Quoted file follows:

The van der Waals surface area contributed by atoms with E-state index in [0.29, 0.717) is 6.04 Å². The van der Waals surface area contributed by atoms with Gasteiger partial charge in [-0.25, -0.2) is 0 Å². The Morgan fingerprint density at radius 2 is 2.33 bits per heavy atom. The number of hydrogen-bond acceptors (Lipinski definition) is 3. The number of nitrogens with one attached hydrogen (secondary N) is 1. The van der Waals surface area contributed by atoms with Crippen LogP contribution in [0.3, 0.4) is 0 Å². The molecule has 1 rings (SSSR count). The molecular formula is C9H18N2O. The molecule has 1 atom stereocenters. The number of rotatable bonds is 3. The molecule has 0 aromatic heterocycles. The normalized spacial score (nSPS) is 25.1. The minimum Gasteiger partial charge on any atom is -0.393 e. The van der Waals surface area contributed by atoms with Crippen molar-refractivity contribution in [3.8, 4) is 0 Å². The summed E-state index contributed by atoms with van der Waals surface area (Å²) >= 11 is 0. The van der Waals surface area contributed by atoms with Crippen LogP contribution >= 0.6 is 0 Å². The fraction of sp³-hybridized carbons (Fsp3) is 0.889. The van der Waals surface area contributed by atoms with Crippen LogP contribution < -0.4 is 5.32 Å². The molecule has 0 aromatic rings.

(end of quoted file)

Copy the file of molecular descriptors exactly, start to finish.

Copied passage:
The van der Waals surface area contributed by atoms with E-state index in [0.29, 0.717) is 6.04 Å². The van der Waals surface area contributed by atoms with Gasteiger partial charge in [-0.25, -0.2) is 0 Å². The Morgan fingerprint density at radius 2 is 2.33 bits per heavy atom. The number of hydrogen-bond acceptors (Lipinski definition) is 3. The number of nitrogens with one attached hydrogen (secondary N) is 1. The van der Waals surface area contributed by atoms with Crippen LogP contribution in [0.3, 0.4) is 0 Å². The molecule has 1 rings (SSSR count). The molecular formula is C9H18N2O. The molecule has 1 atom stereocenters. The number of rotatable bonds is 3. The molecule has 0 aromatic heterocycles. The normalized spacial score (nSPS) is 25.1. The minimum Gasteiger partial charge on any atom is -0.393 e. The van der Waals surface area contributed by atoms with Crippen molar-refractivity contribution in [3.8, 4) is 0 Å². The summed E-state index contributed by atoms with van der Waals surface area (Å²) >= 11 is 0. The van der Waals surface area contributed by atoms with Crippen LogP contribution >= 0.6 is 0 Å². The fraction of sp³-hybridized carbons (Fsp3) is 0.889. The van der Waals surface area contributed by atoms with Crippen LogP contribution < -0.4 is 5.32 Å². The molecule has 0 aromatic rings.